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EST. 2011 BY LIZ RUEVEN
Cheesy Bialys with Golden Onions & Cheddar Filling
photo: Jennifer May

Cheesy Bialys with Golden Onions & Cheddar Filling

We love cheesecake and rich dairy kugels as much as anyone. And we heartily support your serving them on your holiday table for Shavuot, the festival of all things cheese.

But this year, we’ve decided to add bialys, with a generous puddle of golden sautéed onions, sharp cheddar cheese and poppy seeds, to our buffet.

Why bialys?

First, they’re the leaner cousins of bagels and we can still dream about lean,right?

Second, and more to the point, they provide a generous indentation for your favorite fillings and we’ll take golden onions any day, especially when folded into a soft dough that doesn’t fill you up like those oversized bagels do.

So we’re doing bialys this year. It’s final!

Want to find more bread recipes like this one? Check out The Hot Bread Kitchen Cookbook, a collection of recipes of ethnic breads from all over the world. You’ll be amazed at the range of recipes in this beautiful volume.

Yes, there’s challah. Yes, there’s babke.

Hot Bread Kitchen cookbook
photo: Jennifer May

Check our post here to see why we love Hot Bread Kitchen and their mission. We discovered that there is a Jewish backstory!

For a selection of slightly less than traditional dairy kugels we’ve loved and posted, click here.

For more on the holiday of Shavuot and why we turn exclusively to dairy get the whole story here.

Shavuot starts at sundown on May 30 and ends after sunset on June 1, 2017.

What will you be eating/cooking? Are you kugel traditionalists? Blintz or cheesecake lovers? Up for a change and ready to make cheesy bialys?

cheesy bialys hot bread kitchen nyc
photo courtesy of Hot Bread Kitchen

All photos and recipe re-printed with permission from The Hot Bread Kitchen Cookbook by Jessamyn Waldman Rodriguez and Julia Turshen, 2015.

 

Pâte Fermentée

MAKES ABOUT 1¼ CUPS (RISEN AND DEFLATED)/300 G

 From the authors:

“Pâte fermentée is an ingredient in many recipes in the lean and enriched doughs chapters. You need to make it eight to twenty-four hours before you bake your bread. This extra step extends fermentation time and allows you to achieve a light, flavorful loaf with less yeast. Pâte fermentée contains the ingredients of simple French bread dough—flour, water, yeast, and salt—so, in a pinch, you could bake and eat it. Unlike other types of pre-ferments, such as levain, pâte fermentée does not impart a sour flavor to the bread. Instead it adds depth of flavor and extends the shelf life of your bread. If you make bread often, you can save the trimmings from lean doughs to use in your pâte fermentée. More likely, if you are making a Rustic Batard (page 128), Traditional Challah (page 175), or any number of the breads in this book, you will mix a batch of the pâte fermentée the day before, then refrigerate it until you are ready to bake.”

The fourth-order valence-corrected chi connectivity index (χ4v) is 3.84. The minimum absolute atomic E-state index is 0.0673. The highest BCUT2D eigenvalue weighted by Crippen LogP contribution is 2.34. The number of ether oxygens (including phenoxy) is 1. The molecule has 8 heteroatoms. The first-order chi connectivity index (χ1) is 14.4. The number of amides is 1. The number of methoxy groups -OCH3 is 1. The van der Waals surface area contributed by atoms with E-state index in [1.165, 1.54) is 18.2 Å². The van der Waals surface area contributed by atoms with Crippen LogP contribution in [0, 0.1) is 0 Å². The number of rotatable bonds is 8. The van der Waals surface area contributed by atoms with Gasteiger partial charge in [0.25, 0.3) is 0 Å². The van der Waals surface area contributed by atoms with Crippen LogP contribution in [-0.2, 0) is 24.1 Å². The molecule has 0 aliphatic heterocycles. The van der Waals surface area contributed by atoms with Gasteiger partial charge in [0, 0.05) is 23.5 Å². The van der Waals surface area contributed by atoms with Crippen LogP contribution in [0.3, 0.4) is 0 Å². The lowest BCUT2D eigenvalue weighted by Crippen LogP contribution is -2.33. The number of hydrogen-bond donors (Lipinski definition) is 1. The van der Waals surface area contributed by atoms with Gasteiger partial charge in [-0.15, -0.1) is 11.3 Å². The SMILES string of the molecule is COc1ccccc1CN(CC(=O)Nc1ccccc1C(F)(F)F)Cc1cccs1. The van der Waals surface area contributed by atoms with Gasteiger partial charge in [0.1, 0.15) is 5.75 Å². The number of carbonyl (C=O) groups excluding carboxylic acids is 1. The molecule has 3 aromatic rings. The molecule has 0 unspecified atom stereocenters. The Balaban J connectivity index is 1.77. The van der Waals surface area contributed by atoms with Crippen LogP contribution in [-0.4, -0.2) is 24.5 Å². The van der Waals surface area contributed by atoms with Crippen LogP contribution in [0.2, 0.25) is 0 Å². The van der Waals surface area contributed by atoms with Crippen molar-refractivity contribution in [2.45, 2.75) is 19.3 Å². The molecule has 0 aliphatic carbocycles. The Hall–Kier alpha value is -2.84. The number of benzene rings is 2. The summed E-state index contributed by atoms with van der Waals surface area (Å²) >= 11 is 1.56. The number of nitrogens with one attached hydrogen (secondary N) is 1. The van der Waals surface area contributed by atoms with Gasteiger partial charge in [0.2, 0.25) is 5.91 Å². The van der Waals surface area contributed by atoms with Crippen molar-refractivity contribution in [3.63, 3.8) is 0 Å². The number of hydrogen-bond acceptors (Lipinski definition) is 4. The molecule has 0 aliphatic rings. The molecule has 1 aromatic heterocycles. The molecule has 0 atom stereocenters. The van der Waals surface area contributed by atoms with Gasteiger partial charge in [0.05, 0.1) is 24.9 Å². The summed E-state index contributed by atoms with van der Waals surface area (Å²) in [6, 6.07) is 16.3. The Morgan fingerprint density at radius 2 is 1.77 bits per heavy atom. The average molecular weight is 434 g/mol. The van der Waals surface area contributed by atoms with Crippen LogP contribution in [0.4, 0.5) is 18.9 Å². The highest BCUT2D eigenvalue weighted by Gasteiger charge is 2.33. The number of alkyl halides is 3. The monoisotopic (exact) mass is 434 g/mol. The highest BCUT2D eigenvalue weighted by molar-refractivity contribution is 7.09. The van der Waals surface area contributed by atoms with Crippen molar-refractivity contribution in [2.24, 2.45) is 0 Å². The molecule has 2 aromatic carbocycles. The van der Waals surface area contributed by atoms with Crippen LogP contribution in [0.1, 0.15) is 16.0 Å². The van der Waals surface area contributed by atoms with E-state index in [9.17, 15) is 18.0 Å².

Ingredients

½ cup plus 1 teaspoon/120 g LUKEWARM WATER

⅔ teaspoon ACTIVE DRY YEAST

1⅓ cups plus 1 tablespoon/180 g BREAD FLOUR

1 teaspoon KOSHER SALT

Instructions

1. Put the water and yeast in the bowl of a stand mixer fitted with a dough hook, then add the flour and salt. Mix on low speed for 2 minutes until combined into a shaggy dough. Cover the bowl with plastic wrap and let stand at room temperature for 30 minutes.

2. Refrigerate the mixture for a minimum of 8 hours and a maximum of 24. (There is no need to return it to room temperature before using.)

3. If you’re measuring the pâte fermentée rather than weighing it, be sure to deflate it with a wooden spoon or with floured fingertips before measuring.

4 Comments

  1. This recipe looks intriguing–good project for a rainy day! Could you just explain ‘windowpane test’ at the end of step 2. I’m not familiar with the term. Thanks!

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